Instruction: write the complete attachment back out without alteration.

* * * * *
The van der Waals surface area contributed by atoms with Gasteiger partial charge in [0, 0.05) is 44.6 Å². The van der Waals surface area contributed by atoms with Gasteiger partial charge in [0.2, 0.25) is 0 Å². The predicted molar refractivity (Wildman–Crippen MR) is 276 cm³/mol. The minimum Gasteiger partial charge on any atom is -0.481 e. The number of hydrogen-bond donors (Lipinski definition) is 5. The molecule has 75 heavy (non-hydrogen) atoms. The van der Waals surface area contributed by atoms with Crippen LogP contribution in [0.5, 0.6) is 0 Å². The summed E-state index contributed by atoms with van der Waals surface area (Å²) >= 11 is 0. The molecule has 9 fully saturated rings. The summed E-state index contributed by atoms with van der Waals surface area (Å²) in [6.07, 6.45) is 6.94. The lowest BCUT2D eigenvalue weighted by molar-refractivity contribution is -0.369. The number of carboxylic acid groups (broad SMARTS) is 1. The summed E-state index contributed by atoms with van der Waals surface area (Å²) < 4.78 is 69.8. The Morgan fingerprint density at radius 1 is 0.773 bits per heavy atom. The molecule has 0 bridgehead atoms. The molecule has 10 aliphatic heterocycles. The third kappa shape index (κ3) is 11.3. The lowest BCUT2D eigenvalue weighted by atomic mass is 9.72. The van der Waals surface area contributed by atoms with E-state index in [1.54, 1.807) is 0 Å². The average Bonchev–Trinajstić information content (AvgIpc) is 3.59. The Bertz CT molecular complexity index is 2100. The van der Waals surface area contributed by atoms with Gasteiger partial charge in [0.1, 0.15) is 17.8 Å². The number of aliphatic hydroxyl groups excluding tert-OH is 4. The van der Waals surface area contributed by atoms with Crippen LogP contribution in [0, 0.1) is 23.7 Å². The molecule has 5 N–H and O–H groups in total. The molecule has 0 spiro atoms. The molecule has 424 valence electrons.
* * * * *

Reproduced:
The van der Waals surface area contributed by atoms with Gasteiger partial charge in [0, 0.05) is 44.6 Å². The van der Waals surface area contributed by atoms with Gasteiger partial charge in [0.2, 0.25) is 0 Å². The predicted molar refractivity (Wildman–Crippen MR) is 276 cm³/mol. The minimum Gasteiger partial charge on any atom is -0.481 e. The number of hydrogen-bond donors (Lipinski definition) is 5. The molecule has 75 heavy (non-hydrogen) atoms. The van der Waals surface area contributed by atoms with Crippen LogP contribution in [0.5, 0.6) is 0 Å². The summed E-state index contributed by atoms with van der Waals surface area (Å²) >= 11 is 0. The molecule has 9 fully saturated rings. The summed E-state index contributed by atoms with van der Waals surface area (Å²) in [6.07, 6.45) is 6.94. The lowest BCUT2D eigenvalue weighted by molar-refractivity contribution is -0.369. The number of carboxylic acid groups (broad SMARTS) is 1. The summed E-state index contributed by atoms with van der Waals surface area (Å²) < 4.78 is 69.8. The Morgan fingerprint density at radius 1 is 0.773 bits per heavy atom. The molecule has 0 bridgehead atoms. The molecule has 10 aliphatic heterocycles. The third kappa shape index (κ3) is 11.3. The lowest BCUT2D eigenvalue weighted by atomic mass is 9.72. The van der Waals surface area contributed by atoms with E-state index in [1.54, 1.807) is 0 Å². The average Bonchev–Trinajstić information content (AvgIpc) is 3.59. The Bertz CT molecular complexity index is 2100. The van der Waals surface area contributed by atoms with Gasteiger partial charge in [0.1, 0.15) is 17.8 Å². The number of aliphatic hydroxyl groups excluding tert-OH is 4. The van der Waals surface area contributed by atoms with Crippen LogP contribution in [0, 0.1) is 23.7 Å². The molecule has 5 N–H and O–H groups in total. The molecule has 0 spiro atoms. The molecule has 424 valence electrons.